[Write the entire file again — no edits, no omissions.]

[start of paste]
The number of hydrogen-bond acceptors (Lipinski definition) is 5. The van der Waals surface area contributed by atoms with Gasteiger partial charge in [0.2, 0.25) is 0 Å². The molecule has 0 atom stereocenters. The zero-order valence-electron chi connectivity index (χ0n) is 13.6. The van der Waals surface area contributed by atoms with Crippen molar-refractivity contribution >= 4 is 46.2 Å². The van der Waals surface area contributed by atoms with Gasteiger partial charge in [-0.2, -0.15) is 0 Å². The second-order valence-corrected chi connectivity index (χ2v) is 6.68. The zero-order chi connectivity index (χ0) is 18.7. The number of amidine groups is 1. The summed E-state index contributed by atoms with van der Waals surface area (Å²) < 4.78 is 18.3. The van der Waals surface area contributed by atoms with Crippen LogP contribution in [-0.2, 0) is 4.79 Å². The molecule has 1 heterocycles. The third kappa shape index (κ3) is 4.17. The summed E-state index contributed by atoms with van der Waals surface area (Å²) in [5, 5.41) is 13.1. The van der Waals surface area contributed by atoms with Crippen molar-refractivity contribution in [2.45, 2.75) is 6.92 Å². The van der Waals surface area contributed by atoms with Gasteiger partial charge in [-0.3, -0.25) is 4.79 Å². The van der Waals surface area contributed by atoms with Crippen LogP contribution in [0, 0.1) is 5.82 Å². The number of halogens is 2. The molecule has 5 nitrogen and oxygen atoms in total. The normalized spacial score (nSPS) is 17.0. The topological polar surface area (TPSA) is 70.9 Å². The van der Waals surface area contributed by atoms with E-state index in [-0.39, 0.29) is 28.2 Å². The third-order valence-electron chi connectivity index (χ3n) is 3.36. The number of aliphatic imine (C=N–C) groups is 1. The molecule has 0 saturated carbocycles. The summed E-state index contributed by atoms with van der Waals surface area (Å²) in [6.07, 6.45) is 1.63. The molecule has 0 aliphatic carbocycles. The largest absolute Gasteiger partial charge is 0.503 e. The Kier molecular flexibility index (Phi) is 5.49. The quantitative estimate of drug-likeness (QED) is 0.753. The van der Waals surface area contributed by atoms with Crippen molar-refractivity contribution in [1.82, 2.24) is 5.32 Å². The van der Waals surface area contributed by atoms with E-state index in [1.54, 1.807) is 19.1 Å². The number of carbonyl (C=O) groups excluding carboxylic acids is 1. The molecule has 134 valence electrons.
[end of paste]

The number of hydrogen-bond acceptors (Lipinski definition) is 5. The van der Waals surface area contributed by atoms with Gasteiger partial charge in [0.2, 0.25) is 0 Å². The molecule has 0 atom stereocenters. The zero-order valence-electron chi connectivity index (χ0n) is 13.6. The van der Waals surface area contributed by atoms with Crippen molar-refractivity contribution >= 4 is 46.2 Å². The van der Waals surface area contributed by atoms with Gasteiger partial charge in [-0.2, -0.15) is 0 Å². The second-order valence-corrected chi connectivity index (χ2v) is 6.68. The zero-order chi connectivity index (χ0) is 18.7. The number of amidine groups is 1. The summed E-state index contributed by atoms with van der Waals surface area (Å²) < 4.78 is 18.3. The van der Waals surface area contributed by atoms with Crippen LogP contribution in [-0.2, 0) is 4.79 Å². The molecule has 1 heterocycles. The third kappa shape index (κ3) is 4.17. The summed E-state index contributed by atoms with van der Waals surface area (Å²) in [5, 5.41) is 13.1. The van der Waals surface area contributed by atoms with Crippen molar-refractivity contribution in [2.45, 2.75) is 6.92 Å². The van der Waals surface area contributed by atoms with Gasteiger partial charge in [-0.3, -0.25) is 4.79 Å². The van der Waals surface area contributed by atoms with Crippen LogP contribution in [0, 0.1) is 5.82 Å². The number of halogens is 2. The molecule has 5 nitrogen and oxygen atoms in total. The normalized spacial score (nSPS) is 17.0. The topological polar surface area (TPSA) is 70.9 Å². The van der Waals surface area contributed by atoms with E-state index in [-0.39, 0.29) is 28.2 Å². The third-order valence-electron chi connectivity index (χ3n) is 3.36. The number of aliphatic imine (C=N–C) groups is 1. The molecule has 0 saturated carbocycles. The summed E-state index contributed by atoms with van der Waals surface area (Å²) in [6.07, 6.45) is 1.63. The molecule has 0 aliphatic carbocycles. The largest absolute Gasteiger partial charge is 0.503 e. The Kier molecular flexibility index (Phi) is 5.49. The quantitative estimate of drug-likeness (QED) is 0.753. The van der Waals surface area contributed by atoms with Crippen molar-refractivity contribution in [1.82, 2.24) is 5.32 Å². The van der Waals surface area contributed by atoms with E-state index in [1.54, 1.807) is 19.1 Å². The number of carbonyl (C=O) groups excluding carboxylic acids is 1. The molecule has 134 valence electrons.